The promotional insert included in my review copy of David A. Kessler's Capture: Unraveling the Mystery of Mental Suffering, declares that it is "a book bolder than anything yet written on mental illness and suffering." Even by the standards of promotional hyperbole, this is a silly claim, and it takes only a little knowledge of the history of theory about mental disorder to see that it is plain false. The book's supposed boldness stems from its advocacy of a unified theory of mental disorder, one which claims that all psychiatric phenomena stem from a single type of cognitive cause. Kessler states the view as follows: "a stimulus -- a place, a thought, a memory, a person -- takes hold of our attention and shifts our perception. Once our attention becomes increasingly focused on this stimulus, the way we think and feel, and often what we do, may not be what we consciously want. I have termed this mechanism 'capture'" (7). There are two primary complaints to be made concerning the way the claim is presented. First, Kessler (along with the marketing team at Harper Wave, his publication house) seems to not know that the hypothesis that all madness is a form of monomania was quite popular among French physicians of the early 19th century (cf. Hacking 1990, chapter 8). He certainly never acknowledges that view or attempts to distinguish his own from it. Even so, this book is written for a popular audience and so it may be forgivable that his discussion of historical precursors is brief, confined to William James's account of attention and Freud's theory of drives. The second complaint is more consequential, for though he claims to offer a theory of mental disorder, one very quickly realizes that Kessler has no idea how to construct anything of the sort. Capture does not offer a theory of anything; it is a scattershot assemblage of anecdotes and case studies, with loose associations drawn between them and a dash of inconclusive neuroscience tossed in for good measure. This being the case, there is little to recommend in the book, either for those already familiar with the literature on the topic or those looking for an accessible introduction to it.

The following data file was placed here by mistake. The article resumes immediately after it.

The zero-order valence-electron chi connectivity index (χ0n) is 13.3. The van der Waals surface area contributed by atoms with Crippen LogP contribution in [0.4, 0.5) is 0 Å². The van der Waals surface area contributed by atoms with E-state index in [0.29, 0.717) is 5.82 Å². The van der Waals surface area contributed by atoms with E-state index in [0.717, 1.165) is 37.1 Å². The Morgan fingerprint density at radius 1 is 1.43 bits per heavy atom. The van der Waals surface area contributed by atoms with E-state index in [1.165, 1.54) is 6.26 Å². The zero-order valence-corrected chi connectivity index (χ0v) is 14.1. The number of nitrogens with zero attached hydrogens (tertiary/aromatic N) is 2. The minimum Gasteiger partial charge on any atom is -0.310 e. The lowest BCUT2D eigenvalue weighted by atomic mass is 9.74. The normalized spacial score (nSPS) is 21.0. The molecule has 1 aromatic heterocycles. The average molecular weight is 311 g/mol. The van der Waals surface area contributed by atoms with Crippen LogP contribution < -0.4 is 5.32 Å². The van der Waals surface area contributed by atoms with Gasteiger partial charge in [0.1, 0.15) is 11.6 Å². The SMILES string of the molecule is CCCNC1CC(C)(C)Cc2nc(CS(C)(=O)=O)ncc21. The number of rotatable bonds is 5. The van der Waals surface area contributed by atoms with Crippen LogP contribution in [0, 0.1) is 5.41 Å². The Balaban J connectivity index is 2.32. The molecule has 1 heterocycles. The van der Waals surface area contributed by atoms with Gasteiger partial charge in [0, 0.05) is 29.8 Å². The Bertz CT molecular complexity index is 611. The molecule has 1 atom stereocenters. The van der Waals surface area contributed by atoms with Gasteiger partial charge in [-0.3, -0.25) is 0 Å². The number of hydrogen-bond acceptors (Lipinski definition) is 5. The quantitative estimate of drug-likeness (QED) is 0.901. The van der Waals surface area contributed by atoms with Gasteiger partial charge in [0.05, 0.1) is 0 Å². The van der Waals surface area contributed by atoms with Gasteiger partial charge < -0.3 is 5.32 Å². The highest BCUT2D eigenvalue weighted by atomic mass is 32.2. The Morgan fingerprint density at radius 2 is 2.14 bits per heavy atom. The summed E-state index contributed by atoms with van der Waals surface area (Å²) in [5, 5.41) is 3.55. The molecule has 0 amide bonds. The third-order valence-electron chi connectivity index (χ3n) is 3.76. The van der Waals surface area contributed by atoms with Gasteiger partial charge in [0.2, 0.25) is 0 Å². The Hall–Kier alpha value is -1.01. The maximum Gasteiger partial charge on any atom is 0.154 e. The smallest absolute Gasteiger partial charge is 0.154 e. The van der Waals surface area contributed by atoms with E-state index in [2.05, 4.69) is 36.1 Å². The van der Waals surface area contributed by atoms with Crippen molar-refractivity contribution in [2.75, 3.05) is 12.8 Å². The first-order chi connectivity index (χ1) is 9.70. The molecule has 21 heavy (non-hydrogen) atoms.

To explore the ways in which Capture fails to live to up to its billing, one must examine the conditions on its success, and so one should ask what a genuine theory of mental disorder ought to look like. A theory of a phenomenon does many things, but a minimal condition on the adequacy of any theory is that it explain why the phenomenon in question exists. On a view of explanation espoused by Van Fraassen (1980) and others, this entails contrasting that phenomenon to other relevant possibilities. So, for any phenomenon X that we wish to explain, it is not sufficient to merely give a causal account of X's origin; rather, the account must be such that it is clear why X obtained rather than some Y. Applying this insight to the explanation of psychopathology, it can be seen that to merely give a causal account of a disorder's characteristic symptom set is insufficient to explain the phenomenon. A true explanation of disorder will make clear that the causal agents appealed to had to (or at least were far more likely to) result in that disorder as opposed to some other, or, indeed, rather than some non-disordered psychological profile. This is not to say that one must draw an absolute, categorical distinction between mental health and mental disorder. The notion that there is a continuum between healthy and disordered psychology goes as far back as Freud (1901/1965) and has recently been taken up by new advocates (e.g. Bortolotti 2010). But the continuum view does not entail that there is no distinction at all to be drawn between the etiologies of individual disorders or between a disordered and a healthy mental life. It does say that the same behavioral or cognitive traits may be symptomatic of pathology in some contexts and relatively innocuous in others. And so a theory which posits a continuum between psychopathology and normal psychology had better give an account of the contextual factors which determine a trait's transition from personality quirk to symptom. A theory which cannot do that, or explain why symptom sets develop into characteristic groupings, is no theory at all. In order to be successful, Kessler would have to show that positing attentional capture as a common cause of all mental disorder is sufficient to explain the difference between disordered and healthy psychology, and to account for the array of distinct ways in which a person can be mentally disordered. Unfortunately, his theory is simply incapable of passing this test, as can be seen from examination of the case studies which constitute the vast majority of the evidence adduced in favor of his view.